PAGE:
Plaintiff moved for dismissal of her FMLA claims two days after Cooper’s deposition. Id. In
light of this rationale, the Court finds that Plaintiff’s dismissal is not an impermissible attempt to
seek a more favorable forum, notwithstanding the fact that she simultaneously seeks remand of
her remaining claims. See Blaes v. Johnson & Johnson, 858 F.3d 508, 512 (8th Cir. 2017) (“A
plaintiff cannot use a motion to voluntarily dismiss to seek a more favorable forum.”). The fact
that dismissal of her FMLA claims will not necessarily result in remand further buttresses that
conclusion. See Carnegie-Mellon Univ., 484 U.S. at 357 (remanding state law claims after
dismissal of federal claims is discretionary).
The second and third factors likewise support granting the Motion. Dismissal of the
FMLA claims would not result in a waste of judicial time or effort: Plaintiff moved for dismissal
less than a month after removal; the Court has not ruled on any substantive motions relating to
the FMLA claims; and the MHRA claims remain before this Court. By contrast, requiring
Plaintiff to litigate claims she no longer wishes to pursue would unnecessarily burden both the
parties and the Court. See Ampleman v. Trans State Airlines, 204 F.R.D. 437, 438 (E.D. Mo.
2001). And finally, Defendants have consented to the dismissal and do not claim that they will
be prejudiced by it. The Motion is granted, and Counts III and IV are dismissed without
prejudice pursuant to Federal Rule of Civil Procedure 41(a)(2).
B. Motion to Remand
In light of the dismissal of her federal claims, Plaintiff also moves to remand this action
to the Circuit Court of Montgomery County, whence it was removed. Defendant opposes the
Motion. Because only state law claims remain, this action may remain in federal court only if
the Court exercises supplemental jurisdiction over the MHRA claims. In deciding whether such
an exercise is appropriate, the Court first considers the four Gibbs factors: judicial economy,
convenience, fairness, and comity. See Carnegie-Mellon Univ., 484 U.S. at 357. In addition, the
Court “can consider whether the plaintiff has engaged in any manipulative tactics.” Id. (“If the
plaintiff has attempted to manipulate the forum, the court should take this behavior into account
in determining whether the balance of [Gibbs] factors . . . support[s] a remand . . . .”).
None of the Gibbs factors weighs in favor of remanding this action to state court.
Defendant has already answered Plaintiff’s Amended Complaint, the parties have fully briefed
the motion to dismiss, and discovery has commenced. See generally Docs. , , , .
Therefore, remand would not be in the interest of judicial economy. Cf. Aldridge v. Hoskin,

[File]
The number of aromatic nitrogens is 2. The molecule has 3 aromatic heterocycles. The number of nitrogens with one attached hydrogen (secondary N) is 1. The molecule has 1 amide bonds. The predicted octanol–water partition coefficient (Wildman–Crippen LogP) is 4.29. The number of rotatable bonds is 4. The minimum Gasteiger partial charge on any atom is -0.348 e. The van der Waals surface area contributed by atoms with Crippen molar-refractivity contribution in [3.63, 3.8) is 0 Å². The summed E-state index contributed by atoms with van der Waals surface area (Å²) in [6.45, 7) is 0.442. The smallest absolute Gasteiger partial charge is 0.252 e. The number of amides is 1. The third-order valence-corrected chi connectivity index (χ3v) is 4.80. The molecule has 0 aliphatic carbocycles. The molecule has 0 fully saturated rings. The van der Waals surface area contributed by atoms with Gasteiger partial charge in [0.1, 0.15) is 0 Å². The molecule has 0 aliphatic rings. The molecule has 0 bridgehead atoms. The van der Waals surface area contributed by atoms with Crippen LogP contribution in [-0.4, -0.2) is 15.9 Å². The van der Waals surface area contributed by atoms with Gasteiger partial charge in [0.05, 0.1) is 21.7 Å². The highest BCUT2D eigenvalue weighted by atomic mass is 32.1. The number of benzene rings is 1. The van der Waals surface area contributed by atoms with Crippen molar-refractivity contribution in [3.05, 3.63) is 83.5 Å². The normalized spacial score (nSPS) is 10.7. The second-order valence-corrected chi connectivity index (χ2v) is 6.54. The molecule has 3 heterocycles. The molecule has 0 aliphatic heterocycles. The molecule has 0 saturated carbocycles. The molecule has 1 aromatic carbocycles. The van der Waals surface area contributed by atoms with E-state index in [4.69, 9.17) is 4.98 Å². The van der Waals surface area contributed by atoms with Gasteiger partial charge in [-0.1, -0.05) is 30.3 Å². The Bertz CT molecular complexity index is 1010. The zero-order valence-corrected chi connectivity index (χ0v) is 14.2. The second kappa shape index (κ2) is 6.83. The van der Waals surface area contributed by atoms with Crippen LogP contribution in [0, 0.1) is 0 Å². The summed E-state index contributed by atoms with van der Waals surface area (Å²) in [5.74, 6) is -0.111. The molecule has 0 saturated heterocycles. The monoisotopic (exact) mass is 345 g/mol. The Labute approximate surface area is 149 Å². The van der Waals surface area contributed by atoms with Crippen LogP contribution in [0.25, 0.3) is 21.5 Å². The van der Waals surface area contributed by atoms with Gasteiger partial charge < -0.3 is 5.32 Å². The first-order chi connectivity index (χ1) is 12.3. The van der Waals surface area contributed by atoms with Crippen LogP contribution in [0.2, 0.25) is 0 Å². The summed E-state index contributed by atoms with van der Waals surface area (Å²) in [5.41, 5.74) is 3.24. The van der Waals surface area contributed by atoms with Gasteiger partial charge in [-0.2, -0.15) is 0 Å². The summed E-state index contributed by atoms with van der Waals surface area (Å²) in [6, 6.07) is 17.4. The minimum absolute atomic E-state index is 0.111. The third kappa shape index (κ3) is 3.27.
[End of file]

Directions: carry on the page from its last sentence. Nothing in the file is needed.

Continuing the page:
2020 WL 6313736, at *2 (E.D. Mo. Oct. 28, 2020) (finding judicial economy was not
“substantially sacrificed” by remanding because the defendants had not answered the complaint
and discovery had not begun). Rather, transferring the action will delay adjudication and require
another court to address a motion that is already fully briefed before this Court.
This action has a convoluted procedural history. Defendant has expended time and
resources defending against Plaintiff’s claims in at least two Missouri circuit courts and two
federal district courts in the context of two separate lawsuits. When Plaintiff filed her FMLA
claims in Boone County, Defendant removed the action to federal court. Therefore, it should
have come as no surprise that when Plaintiff added the same claims to the instant Complaint,
Defendant again removed the action, which is its right. See 28 U.S.C. § 1441(a), (c). Plaintiff
may now seek voluntary dismissal of her FMLA claims for any number of permissible reasons,
but she still knowingly subjected herself to the likelihood of removal to federal court by
amending her complaint to bring federal claims. Under the circumstances, transferring this case
again would be unfair to Defendant.
Neither of the remaining two Gibbs factors—convenience and comity—provides any
consideration significant enough to rival those of judicial economy and fairness in this case.
Both parties present arguments regarding the proximity of litigants and counsel to the two fora,
but the differences are not substantial. Thus, convenience does not weigh heavily in the Court’s
balancing under Gibbs. And neither does comity, where Plaintiff’s MHRA claims do not present
novel or complex issues of state law, and this Court routinely adjudicates MHRA claims. See
Starkey v. Amber Enters., 987 F.3d 758, 765-66 (8th Cir. 2021) (exercising supplemental
jurisdiction “would not offend principles of comity or fairness” because the state law claim was
“neither novel nor complex”); Thomas v. United Steelworkers Local 1938, 743 F.3d 1134, 1141
(8th Cir. 2014) (upholding the district court’s exercise of supplemental jurisdiction over state law
claims involving “well-settled principles of state law”); cf. Marianist Province of United States
v. City of Kirkwood, 944 F.3d 996, 1003 (finding comity weighs in favor of remand given the
“unusual nature” of the state statute and the lack of case law interpreting it).
Because, on balance, the Gibbs factors favor retaining jurisdiction over Plaintiff’s MHRA
claims, the Court does not reach whether Plaintiff has engaged in “manipulative tactics.”
Carnegie-Mellon Univ., 484 U.S. at 357. The Motion to Remand is denied.
IT IS HEREBY ORDED that Plaintiff’s Motion for Leave to Dismiss Counts III and IV
of First Amended Complaint (Doc. ) is GRANTED.
IT IS FURTHER ORDERED that Plaintiff’s Motion to Remand (Doc. ) is
IT IS FINALLY ORDERED that Defendant’s Motion to Compel Discovery (Doc. )
is DENIED as moot. The parties should address any existing or future discovery disputes in
accordance with this Court’s Local Rules, E.D.Mo. L.R. 3.04, and the procedures set forth in the
Case Management Order. See Doc.  ¶ 3(g).
An appropriate Order of Partial Dismissal will accompany this Memorandum and Order.
Dated this 14th day of July, 2021.
SARAH E. PITLYK
UNITED STATES DISTRICT JUDGE